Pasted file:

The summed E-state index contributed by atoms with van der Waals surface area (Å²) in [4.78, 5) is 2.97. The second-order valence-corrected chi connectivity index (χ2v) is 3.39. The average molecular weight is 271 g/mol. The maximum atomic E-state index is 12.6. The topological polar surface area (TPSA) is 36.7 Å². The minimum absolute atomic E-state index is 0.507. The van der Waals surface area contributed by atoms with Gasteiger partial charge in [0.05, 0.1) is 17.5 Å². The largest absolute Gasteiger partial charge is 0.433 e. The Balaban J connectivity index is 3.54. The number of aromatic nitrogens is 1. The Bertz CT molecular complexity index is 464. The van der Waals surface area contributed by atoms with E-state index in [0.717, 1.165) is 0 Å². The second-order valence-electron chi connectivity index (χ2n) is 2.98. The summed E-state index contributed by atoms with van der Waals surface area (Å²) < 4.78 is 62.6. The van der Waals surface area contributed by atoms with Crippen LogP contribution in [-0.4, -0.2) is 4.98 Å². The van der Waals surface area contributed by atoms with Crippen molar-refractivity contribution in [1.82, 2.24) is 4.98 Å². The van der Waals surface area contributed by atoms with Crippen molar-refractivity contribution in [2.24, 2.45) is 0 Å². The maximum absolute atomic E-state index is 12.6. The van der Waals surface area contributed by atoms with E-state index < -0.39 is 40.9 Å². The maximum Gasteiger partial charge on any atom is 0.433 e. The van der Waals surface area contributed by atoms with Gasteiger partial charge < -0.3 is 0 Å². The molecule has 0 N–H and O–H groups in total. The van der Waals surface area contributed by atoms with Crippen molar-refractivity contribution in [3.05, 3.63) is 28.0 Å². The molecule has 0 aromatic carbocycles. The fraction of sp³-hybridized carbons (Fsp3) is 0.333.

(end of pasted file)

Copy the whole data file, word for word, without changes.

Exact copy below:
The summed E-state index contributed by atoms with van der Waals surface area (Å²) in [4.78, 5) is 2.97. The second-order valence-corrected chi connectivity index (χ2v) is 3.39. The average molecular weight is 271 g/mol. The maximum atomic E-state index is 12.6. The topological polar surface area (TPSA) is 36.7 Å². The minimum absolute atomic E-state index is 0.507. The van der Waals surface area contributed by atoms with Gasteiger partial charge in [0.05, 0.1) is 17.5 Å². The largest absolute Gasteiger partial charge is 0.433 e. The Balaban J connectivity index is 3.54. The number of aromatic nitrogens is 1. The Bertz CT molecular complexity index is 464. The van der Waals surface area contributed by atoms with E-state index in [0.717, 1.165) is 0 Å². The second-order valence-electron chi connectivity index (χ2n) is 2.98. The summed E-state index contributed by atoms with van der Waals surface area (Å²) < 4.78 is 62.6. The van der Waals surface area contributed by atoms with Crippen LogP contribution in [-0.4, -0.2) is 4.98 Å². The van der Waals surface area contributed by atoms with Crippen molar-refractivity contribution in [1.82, 2.24) is 4.98 Å². The van der Waals surface area contributed by atoms with Crippen molar-refractivity contribution in [2.24, 2.45) is 0 Å². The maximum absolute atomic E-state index is 12.6. The van der Waals surface area contributed by atoms with E-state index < -0.39 is 40.9 Å². The maximum Gasteiger partial charge on any atom is 0.433 e. The van der Waals surface area contributed by atoms with Gasteiger partial charge < -0.3 is 0 Å². The molecule has 0 N–H and O–H groups in total. The van der Waals surface area contributed by atoms with Crippen molar-refractivity contribution in [3.05, 3.63) is 28.0 Å². The molecule has 0 aromatic carbocycles. The fraction of sp³-hybridized carbons (Fsp3) is 0.333.